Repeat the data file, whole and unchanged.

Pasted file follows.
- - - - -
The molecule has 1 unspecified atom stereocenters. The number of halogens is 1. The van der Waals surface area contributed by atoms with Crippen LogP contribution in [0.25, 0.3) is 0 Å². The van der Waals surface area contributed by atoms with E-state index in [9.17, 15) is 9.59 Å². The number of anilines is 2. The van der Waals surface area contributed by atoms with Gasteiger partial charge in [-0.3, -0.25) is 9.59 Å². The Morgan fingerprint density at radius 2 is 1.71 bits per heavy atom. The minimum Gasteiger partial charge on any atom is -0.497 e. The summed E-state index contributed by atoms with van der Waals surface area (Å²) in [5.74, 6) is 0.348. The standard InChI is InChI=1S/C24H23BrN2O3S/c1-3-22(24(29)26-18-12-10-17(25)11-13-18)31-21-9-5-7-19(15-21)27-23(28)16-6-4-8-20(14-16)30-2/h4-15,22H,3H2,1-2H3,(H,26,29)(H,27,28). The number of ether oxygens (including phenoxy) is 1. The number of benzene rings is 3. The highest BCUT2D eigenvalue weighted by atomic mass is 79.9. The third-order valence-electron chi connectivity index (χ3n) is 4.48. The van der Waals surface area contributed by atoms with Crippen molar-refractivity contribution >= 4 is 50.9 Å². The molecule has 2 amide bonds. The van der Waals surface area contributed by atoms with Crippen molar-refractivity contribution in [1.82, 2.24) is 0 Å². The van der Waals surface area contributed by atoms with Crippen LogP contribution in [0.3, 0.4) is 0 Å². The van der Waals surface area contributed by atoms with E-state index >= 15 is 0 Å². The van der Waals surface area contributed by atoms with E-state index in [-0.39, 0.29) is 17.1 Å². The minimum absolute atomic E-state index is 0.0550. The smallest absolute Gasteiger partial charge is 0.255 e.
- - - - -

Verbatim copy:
The molecule has 1 unspecified atom stereocenters. The number of halogens is 1. The van der Waals surface area contributed by atoms with Crippen LogP contribution in [0.25, 0.3) is 0 Å². The van der Waals surface area contributed by atoms with E-state index in [9.17, 15) is 9.59 Å². The number of anilines is 2. The van der Waals surface area contributed by atoms with Gasteiger partial charge in [-0.3, -0.25) is 9.59 Å². The Morgan fingerprint density at radius 2 is 1.71 bits per heavy atom. The minimum Gasteiger partial charge on any atom is -0.497 e. The summed E-state index contributed by atoms with van der Waals surface area (Å²) in [5.74, 6) is 0.348. The standard InChI is InChI=1S/C24H23BrN2O3S/c1-3-22(24(29)26-18-12-10-17(25)11-13-18)31-21-9-5-7-19(15-21)27-23(28)16-6-4-8-20(14-16)30-2/h4-15,22H,3H2,1-2H3,(H,26,29)(H,27,28). The number of ether oxygens (including phenoxy) is 1. The number of benzene rings is 3. The highest BCUT2D eigenvalue weighted by atomic mass is 79.9. The third-order valence-electron chi connectivity index (χ3n) is 4.48. The van der Waals surface area contributed by atoms with Crippen molar-refractivity contribution >= 4 is 50.9 Å². The molecule has 2 amide bonds. The van der Waals surface area contributed by atoms with Crippen molar-refractivity contribution in [1.82, 2.24) is 0 Å². The van der Waals surface area contributed by atoms with Crippen LogP contribution in [0.3, 0.4) is 0 Å². The van der Waals surface area contributed by atoms with E-state index >= 15 is 0 Å². The van der Waals surface area contributed by atoms with E-state index in [-0.39, 0.29) is 17.1 Å². The minimum absolute atomic E-state index is 0.0550. The smallest absolute Gasteiger partial charge is 0.255 e.